Actually, one of the posts on Worldbuilding Stack Exchange led me here. I kept seeing people's questions getting closed for violating community standards, and in looking up these rules they suggested going to other forums (including this one) if you wanted to have actual discussion.
Ah, that would be me! Glad someone actually read that and found it useful!
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Re: Making a Music Culture?

Post by Vlürch »

My reply will be the least helpful, but eh, I'll post in this thread anyway just to ramble about why I struggle with this myself.

If you're fine with the music of your conculture never existing in real life, as in you have no plans to make it yourself or to ever commission somebody to make it, then you can go as nuts as you can and as long as it doesn't cause you any discomfort that it will never exist, that's great! Then you really have nothing to worry about, except maybe that the instruments would actually be functional but if they're at least somewhat similar to real-life instruments, that shouldn't be too much of an issue. If you can either make unique instruments yourself or can afford to pay a luthier to make them or whatever, then of course this doesn't apply since you could make your conculture's instruments real and the conmusic could be made real.

Personally, I mostly avoid the music side of things in my conlangs/concultures because I'd get this feeling like "ugghhh I want this music to exist" and considering I can only even try to play already existing instruments and I'm not a luthier or anything (and could never afford to pay someone to build instruments), it'd just keep growing more and more intense the more detailed the descriptions were.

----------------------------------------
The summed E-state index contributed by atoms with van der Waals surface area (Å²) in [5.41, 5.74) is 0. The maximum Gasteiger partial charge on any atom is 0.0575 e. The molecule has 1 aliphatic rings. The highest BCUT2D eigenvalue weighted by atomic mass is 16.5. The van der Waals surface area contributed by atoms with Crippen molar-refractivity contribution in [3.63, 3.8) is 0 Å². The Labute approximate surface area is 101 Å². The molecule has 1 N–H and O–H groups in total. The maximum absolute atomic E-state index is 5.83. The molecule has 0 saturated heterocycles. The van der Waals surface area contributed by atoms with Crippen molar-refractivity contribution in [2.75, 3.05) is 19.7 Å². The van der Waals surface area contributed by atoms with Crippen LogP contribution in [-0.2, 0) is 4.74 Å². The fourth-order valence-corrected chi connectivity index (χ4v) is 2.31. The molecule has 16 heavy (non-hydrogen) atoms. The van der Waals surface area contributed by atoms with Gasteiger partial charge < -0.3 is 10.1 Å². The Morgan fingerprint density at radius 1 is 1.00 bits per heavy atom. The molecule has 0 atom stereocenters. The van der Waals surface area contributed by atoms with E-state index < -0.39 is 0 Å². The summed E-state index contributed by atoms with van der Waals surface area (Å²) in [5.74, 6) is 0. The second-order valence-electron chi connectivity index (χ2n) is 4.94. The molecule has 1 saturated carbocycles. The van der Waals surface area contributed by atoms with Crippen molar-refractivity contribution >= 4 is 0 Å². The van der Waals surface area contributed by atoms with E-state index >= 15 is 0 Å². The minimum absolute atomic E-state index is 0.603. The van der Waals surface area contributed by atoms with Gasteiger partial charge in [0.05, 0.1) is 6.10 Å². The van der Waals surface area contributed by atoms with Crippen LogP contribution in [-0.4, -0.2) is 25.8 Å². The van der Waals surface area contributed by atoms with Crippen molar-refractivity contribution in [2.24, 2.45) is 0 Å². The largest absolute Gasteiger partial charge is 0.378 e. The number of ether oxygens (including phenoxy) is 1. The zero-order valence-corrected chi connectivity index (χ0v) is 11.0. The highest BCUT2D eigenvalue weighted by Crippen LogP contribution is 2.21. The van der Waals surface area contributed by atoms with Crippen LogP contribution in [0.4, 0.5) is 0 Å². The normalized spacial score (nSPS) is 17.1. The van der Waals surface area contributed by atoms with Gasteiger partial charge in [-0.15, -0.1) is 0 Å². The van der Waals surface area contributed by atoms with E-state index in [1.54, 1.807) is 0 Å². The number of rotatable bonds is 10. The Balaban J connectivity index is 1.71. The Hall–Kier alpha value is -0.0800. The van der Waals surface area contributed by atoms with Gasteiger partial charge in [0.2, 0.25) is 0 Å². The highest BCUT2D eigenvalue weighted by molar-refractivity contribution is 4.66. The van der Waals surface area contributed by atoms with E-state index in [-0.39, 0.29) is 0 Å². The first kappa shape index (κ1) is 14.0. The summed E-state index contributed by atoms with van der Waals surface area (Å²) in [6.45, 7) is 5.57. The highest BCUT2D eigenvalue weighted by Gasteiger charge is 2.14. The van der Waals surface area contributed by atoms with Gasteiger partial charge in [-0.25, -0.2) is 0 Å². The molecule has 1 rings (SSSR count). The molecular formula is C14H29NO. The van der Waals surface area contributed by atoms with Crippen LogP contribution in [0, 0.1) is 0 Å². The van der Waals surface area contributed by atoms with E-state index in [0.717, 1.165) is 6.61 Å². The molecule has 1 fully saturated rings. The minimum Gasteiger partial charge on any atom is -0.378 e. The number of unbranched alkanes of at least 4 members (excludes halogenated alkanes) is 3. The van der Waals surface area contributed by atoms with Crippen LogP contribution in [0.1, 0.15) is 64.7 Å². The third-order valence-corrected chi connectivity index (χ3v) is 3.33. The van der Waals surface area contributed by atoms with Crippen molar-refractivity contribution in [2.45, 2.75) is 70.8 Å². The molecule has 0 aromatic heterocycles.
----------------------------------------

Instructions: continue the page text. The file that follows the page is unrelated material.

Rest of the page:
Like, for example, if I write:
"This conculture has a lute-like instrument with fourteen strings in two courses and scalloped frets in a system of nine-tone equal temperament, the length of the neck spanning two octaves. The strings are tuned in thirds, with the secondary strings tuned an octave lower for the lowest two courses, in unison for the third, fourth and fifth courses, and an octave lower for the highest two courses. It is made of redwood and has two elliptical soundholes diagonally across the strings, and is painted white with decorative floral designs. Typically only one course of strings is played at a time, though the lowest two are often let ring out while playing melodies on the others."

...well, now I want an instrument like that. I can kind of imagine how it might sound, but obviously not really, and even if I could afford to pay someone to make an instrument like that, it wouldn't really be worth it and it'd be pretty impractical. If I write something like "this conculture's music uses 9/8 and 13/8 time signatures prominently", well, I can make music in 9/8 and 13/8 but obviously I can't make music that'd be fitting for that conculture since I could only use instruments that exist in the real world (and even that selection is extremely limited for obvious practical reasons).

That's not to say I think fictional music is entirely pointless, like if you're writing a story or something and music is mentioned, describing the music is going to make it more immersive. Just, well, it not existing is a bit unfortunate, but that's what makes it fictional, so... uh... if you made the kind of music that would be your conculture's music, would that make it real music even if it was explicitly identified as "traditional composition titled [title in conlang] of the [conculture] people" or would the fact that said culture doesn't exist make it just a performance of music from a fictional work of art?🤔